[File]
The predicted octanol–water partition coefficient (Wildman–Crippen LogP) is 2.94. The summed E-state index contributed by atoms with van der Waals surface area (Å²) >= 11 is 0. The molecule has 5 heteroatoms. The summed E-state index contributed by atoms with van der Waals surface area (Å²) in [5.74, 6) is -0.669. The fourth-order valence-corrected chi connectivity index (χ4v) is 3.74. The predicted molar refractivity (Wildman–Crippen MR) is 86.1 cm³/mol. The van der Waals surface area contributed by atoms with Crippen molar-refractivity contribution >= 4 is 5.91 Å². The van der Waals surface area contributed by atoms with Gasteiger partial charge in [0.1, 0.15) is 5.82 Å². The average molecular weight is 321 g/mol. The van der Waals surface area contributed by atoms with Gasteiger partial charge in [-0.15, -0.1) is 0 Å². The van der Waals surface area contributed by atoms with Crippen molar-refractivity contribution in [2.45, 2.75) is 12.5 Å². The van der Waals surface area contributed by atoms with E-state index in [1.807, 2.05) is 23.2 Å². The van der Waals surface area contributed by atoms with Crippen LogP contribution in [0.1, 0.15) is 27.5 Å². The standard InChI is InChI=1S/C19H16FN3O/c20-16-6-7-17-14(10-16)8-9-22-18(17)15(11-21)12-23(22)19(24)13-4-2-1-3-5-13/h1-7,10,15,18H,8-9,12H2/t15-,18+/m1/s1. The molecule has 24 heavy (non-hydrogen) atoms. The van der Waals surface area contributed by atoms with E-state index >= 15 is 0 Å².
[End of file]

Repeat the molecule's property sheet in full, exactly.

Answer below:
The predicted octanol–water partition coefficient (Wildman–Crippen LogP) is 2.94. The summed E-state index contributed by atoms with van der Waals surface area (Å²) >= 11 is 0. The molecule has 5 heteroatoms. The summed E-state index contributed by atoms with van der Waals surface area (Å²) in [5.74, 6) is -0.669. The fourth-order valence-corrected chi connectivity index (χ4v) is 3.74. The predicted molar refractivity (Wildman–Crippen MR) is 86.1 cm³/mol. The van der Waals surface area contributed by atoms with Crippen molar-refractivity contribution >= 4 is 5.91 Å². The van der Waals surface area contributed by atoms with Gasteiger partial charge in [0.1, 0.15) is 5.82 Å². The average molecular weight is 321 g/mol. The van der Waals surface area contributed by atoms with Gasteiger partial charge in [-0.15, -0.1) is 0 Å². The van der Waals surface area contributed by atoms with Crippen molar-refractivity contribution in [2.45, 2.75) is 12.5 Å². The van der Waals surface area contributed by atoms with E-state index in [1.807, 2.05) is 23.2 Å². The van der Waals surface area contributed by atoms with Crippen LogP contribution in [0.1, 0.15) is 27.5 Å². The standard InChI is InChI=1S/C19H16FN3O/c20-16-6-7-17-14(10-16)8-9-22-18(17)15(11-21)12-23(22)19(24)13-4-2-1-3-5-13/h1-7,10,15,18H,8-9,12H2/t15-,18+/m1/s1. The molecule has 24 heavy (non-hydrogen) atoms. The van der Waals surface area contributed by atoms with E-state index >= 15 is 0 Å².